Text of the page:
March 8th was International Women’s Day – oh happy day! All over social media, many joined in to express support of the idea, including yours truly via my blog, Buenos Diaz. I spoke a bit of my own little personal triumph as a woman then gave homage to some of my favorite female authors. I shared select quotes or passages from their work that moved me, inspired me, or made me laugh out loud like a crazy person. I felt great about the post- I celebrated the work of a few fabulous females even if in a small way.
Moments after posting it and promoting it on social media, I saw a post from one of my good friends Celina, someone I consider a consummate feminist. Her post read:
“I think this Women’s Day business is kinda gross, 1 day!? March as “Womens Month”, 1 month!? Pardon my French but what the F is that about? We run sh*t, carry children, and literally GIVE LIFE to the entire planet and we are supposed to feel special because we get 1 day of recognition? All the women I know are Boss Bitches 366 days of the year.”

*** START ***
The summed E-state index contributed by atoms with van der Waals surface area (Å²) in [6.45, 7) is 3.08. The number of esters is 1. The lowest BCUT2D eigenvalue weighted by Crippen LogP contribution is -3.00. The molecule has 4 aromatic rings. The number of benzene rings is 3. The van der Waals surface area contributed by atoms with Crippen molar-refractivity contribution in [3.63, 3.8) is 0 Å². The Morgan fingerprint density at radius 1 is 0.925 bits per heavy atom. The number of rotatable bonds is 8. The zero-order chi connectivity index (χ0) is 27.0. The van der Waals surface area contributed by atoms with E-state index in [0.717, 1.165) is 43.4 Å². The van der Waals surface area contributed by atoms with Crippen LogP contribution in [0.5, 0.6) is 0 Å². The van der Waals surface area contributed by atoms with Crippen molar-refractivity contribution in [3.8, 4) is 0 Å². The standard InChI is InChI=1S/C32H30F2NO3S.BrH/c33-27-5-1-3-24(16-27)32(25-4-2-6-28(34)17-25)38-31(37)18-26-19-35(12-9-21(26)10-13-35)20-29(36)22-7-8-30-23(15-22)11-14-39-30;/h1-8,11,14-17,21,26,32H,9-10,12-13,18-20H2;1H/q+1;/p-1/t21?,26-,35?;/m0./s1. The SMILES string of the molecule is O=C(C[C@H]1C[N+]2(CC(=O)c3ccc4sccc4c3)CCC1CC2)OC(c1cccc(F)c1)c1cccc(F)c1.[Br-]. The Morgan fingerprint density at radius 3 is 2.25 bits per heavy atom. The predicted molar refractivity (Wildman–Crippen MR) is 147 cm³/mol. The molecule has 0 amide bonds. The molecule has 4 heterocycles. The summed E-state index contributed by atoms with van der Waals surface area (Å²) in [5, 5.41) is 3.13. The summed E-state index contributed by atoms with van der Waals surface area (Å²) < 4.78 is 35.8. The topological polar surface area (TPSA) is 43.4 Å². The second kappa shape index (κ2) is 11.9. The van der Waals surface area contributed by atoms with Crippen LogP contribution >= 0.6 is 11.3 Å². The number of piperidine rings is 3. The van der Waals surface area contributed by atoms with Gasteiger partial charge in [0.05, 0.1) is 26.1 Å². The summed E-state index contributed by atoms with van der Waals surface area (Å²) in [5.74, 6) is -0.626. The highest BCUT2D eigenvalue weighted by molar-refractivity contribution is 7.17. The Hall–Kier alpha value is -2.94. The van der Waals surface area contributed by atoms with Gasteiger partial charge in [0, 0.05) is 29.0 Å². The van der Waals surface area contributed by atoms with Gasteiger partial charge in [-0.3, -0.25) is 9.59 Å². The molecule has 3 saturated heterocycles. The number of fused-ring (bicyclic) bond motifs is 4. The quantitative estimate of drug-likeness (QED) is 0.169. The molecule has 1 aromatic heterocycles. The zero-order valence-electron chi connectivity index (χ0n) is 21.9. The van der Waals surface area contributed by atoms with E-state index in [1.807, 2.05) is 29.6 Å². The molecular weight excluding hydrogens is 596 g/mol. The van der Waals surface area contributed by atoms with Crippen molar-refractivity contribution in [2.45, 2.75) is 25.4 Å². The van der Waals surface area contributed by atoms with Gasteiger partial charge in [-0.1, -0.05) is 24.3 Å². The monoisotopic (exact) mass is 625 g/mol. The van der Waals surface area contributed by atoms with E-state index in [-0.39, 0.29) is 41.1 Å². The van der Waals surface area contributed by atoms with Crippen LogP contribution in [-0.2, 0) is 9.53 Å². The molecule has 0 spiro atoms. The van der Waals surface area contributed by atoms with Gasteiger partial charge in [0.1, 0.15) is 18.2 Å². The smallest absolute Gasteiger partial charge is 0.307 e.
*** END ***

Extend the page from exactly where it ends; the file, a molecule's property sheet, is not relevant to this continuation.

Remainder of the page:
This gave me pause, not because her argument wasn’t valid, but because we’d landed on such different ends of the spectrum with our opinions. I wasn’t able to engage fully due to a family commitment that I had to rush off to, but I did quickly comment:
“I actually disagree here – I still think it should be celebrated! It calls attention to an important issue. It’s like a birthday- I like you year round and I show you that as often as I can. I do however think it a great idea to celebrate the particular date of your birth, that one day, with a little extra pomp and circumstance.”
Celina responded by saying she agreed with me in part but overall felt conflicted; she could see why some women would get behind this day but overall felt “icky” about it. I thought about the back and forth that resulted here as well as with countless other posts and got excited to write about this dialogue for so many different reasons.